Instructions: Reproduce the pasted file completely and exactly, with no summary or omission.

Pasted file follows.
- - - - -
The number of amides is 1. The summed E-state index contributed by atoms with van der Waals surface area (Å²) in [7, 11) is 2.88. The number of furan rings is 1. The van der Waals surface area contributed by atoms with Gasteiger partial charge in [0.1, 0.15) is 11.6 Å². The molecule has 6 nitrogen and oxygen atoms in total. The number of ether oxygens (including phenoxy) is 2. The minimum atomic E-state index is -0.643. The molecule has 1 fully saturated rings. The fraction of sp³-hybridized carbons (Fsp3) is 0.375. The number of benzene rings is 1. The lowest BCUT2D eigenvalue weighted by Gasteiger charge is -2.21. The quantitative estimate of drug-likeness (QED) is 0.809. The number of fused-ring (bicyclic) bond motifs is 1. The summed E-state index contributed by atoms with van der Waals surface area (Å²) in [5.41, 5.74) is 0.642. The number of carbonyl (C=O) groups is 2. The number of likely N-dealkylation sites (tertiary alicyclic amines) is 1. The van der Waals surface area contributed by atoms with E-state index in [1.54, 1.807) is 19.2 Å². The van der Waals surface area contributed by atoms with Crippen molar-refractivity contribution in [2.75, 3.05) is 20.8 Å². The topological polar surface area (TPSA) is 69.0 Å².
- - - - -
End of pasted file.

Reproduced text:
The number of amides is 1. The summed E-state index contributed by atoms with van der Waals surface area (Å²) in [7, 11) is 2.88. The number of furan rings is 1. The van der Waals surface area contributed by atoms with Gasteiger partial charge in [0.1, 0.15) is 11.6 Å². The molecule has 6 nitrogen and oxygen atoms in total. The number of ether oxygens (including phenoxy) is 2. The minimum atomic E-state index is -0.643. The molecule has 1 fully saturated rings. The fraction of sp³-hybridized carbons (Fsp3) is 0.375. The number of benzene rings is 1. The lowest BCUT2D eigenvalue weighted by Gasteiger charge is -2.21. The quantitative estimate of drug-likeness (QED) is 0.809. The number of fused-ring (bicyclic) bond motifs is 1. The summed E-state index contributed by atoms with van der Waals surface area (Å²) in [5.41, 5.74) is 0.642. The number of carbonyl (C=O) groups is 2. The number of likely N-dealkylation sites (tertiary alicyclic amines) is 1. The van der Waals surface area contributed by atoms with E-state index in [1.54, 1.807) is 19.2 Å². The van der Waals surface area contributed by atoms with Crippen molar-refractivity contribution in [2.75, 3.05) is 20.8 Å². The topological polar surface area (TPSA) is 69.0 Å².